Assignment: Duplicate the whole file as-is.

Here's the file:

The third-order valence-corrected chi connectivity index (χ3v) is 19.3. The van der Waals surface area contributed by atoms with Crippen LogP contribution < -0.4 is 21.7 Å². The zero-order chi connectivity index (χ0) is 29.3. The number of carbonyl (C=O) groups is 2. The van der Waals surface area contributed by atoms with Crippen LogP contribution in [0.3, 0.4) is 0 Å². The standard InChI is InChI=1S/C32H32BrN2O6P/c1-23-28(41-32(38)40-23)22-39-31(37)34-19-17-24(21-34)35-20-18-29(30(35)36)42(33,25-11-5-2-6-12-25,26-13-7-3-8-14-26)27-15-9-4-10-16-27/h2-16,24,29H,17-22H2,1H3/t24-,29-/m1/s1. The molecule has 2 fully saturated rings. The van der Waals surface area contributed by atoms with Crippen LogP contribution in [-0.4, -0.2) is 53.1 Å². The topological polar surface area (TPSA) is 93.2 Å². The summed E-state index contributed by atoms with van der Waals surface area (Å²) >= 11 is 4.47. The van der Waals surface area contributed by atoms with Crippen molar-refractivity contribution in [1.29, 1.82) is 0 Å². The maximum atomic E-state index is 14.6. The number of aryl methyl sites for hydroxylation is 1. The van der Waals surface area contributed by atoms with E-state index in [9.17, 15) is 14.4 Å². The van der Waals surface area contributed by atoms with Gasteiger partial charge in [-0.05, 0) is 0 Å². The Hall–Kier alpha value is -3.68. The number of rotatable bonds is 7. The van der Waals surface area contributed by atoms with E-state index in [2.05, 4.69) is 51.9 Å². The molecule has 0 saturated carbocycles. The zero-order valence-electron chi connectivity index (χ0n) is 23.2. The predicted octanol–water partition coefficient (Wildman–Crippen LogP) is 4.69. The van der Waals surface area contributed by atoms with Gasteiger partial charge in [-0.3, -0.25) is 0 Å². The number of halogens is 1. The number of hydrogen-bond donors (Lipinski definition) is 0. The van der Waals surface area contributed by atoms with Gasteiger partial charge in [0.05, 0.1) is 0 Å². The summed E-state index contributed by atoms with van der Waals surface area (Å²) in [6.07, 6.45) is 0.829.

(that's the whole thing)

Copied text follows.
The third-order valence-corrected chi connectivity index (χ3v) is 19.3. The van der Waals surface area contributed by atoms with Crippen LogP contribution < -0.4 is 21.7 Å². The zero-order chi connectivity index (χ0) is 29.3. The number of carbonyl (C=O) groups is 2. The van der Waals surface area contributed by atoms with Crippen LogP contribution in [0.3, 0.4) is 0 Å². The standard InChI is InChI=1S/C32H32BrN2O6P/c1-23-28(41-32(38)40-23)22-39-31(37)34-19-17-24(21-34)35-20-18-29(30(35)36)42(33,25-11-5-2-6-12-25,26-13-7-3-8-14-26)27-15-9-4-10-16-27/h2-16,24,29H,17-22H2,1H3/t24-,29-/m1/s1. The molecule has 2 fully saturated rings. The van der Waals surface area contributed by atoms with Crippen LogP contribution in [-0.4, -0.2) is 53.1 Å². The topological polar surface area (TPSA) is 93.2 Å². The summed E-state index contributed by atoms with van der Waals surface area (Å²) >= 11 is 4.47. The van der Waals surface area contributed by atoms with Crippen molar-refractivity contribution in [1.29, 1.82) is 0 Å². The maximum atomic E-state index is 14.6. The number of aryl methyl sites for hydroxylation is 1. The van der Waals surface area contributed by atoms with E-state index in [9.17, 15) is 14.4 Å². The van der Waals surface area contributed by atoms with Gasteiger partial charge in [-0.05, 0) is 0 Å². The Hall–Kier alpha value is -3.68. The number of rotatable bonds is 7. The van der Waals surface area contributed by atoms with E-state index in [2.05, 4.69) is 51.9 Å². The molecule has 0 saturated carbocycles. The zero-order valence-electron chi connectivity index (χ0n) is 23.2. The predicted octanol–water partition coefficient (Wildman–Crippen LogP) is 4.69. The van der Waals surface area contributed by atoms with Gasteiger partial charge in [-0.3, -0.25) is 0 Å². The number of halogens is 1. The number of hydrogen-bond donors (Lipinski definition) is 0. The van der Waals surface area contributed by atoms with Gasteiger partial charge in [0.05, 0.1) is 0 Å². The summed E-state index contributed by atoms with van der Waals surface area (Å²) in [6.07, 6.45) is 0.829.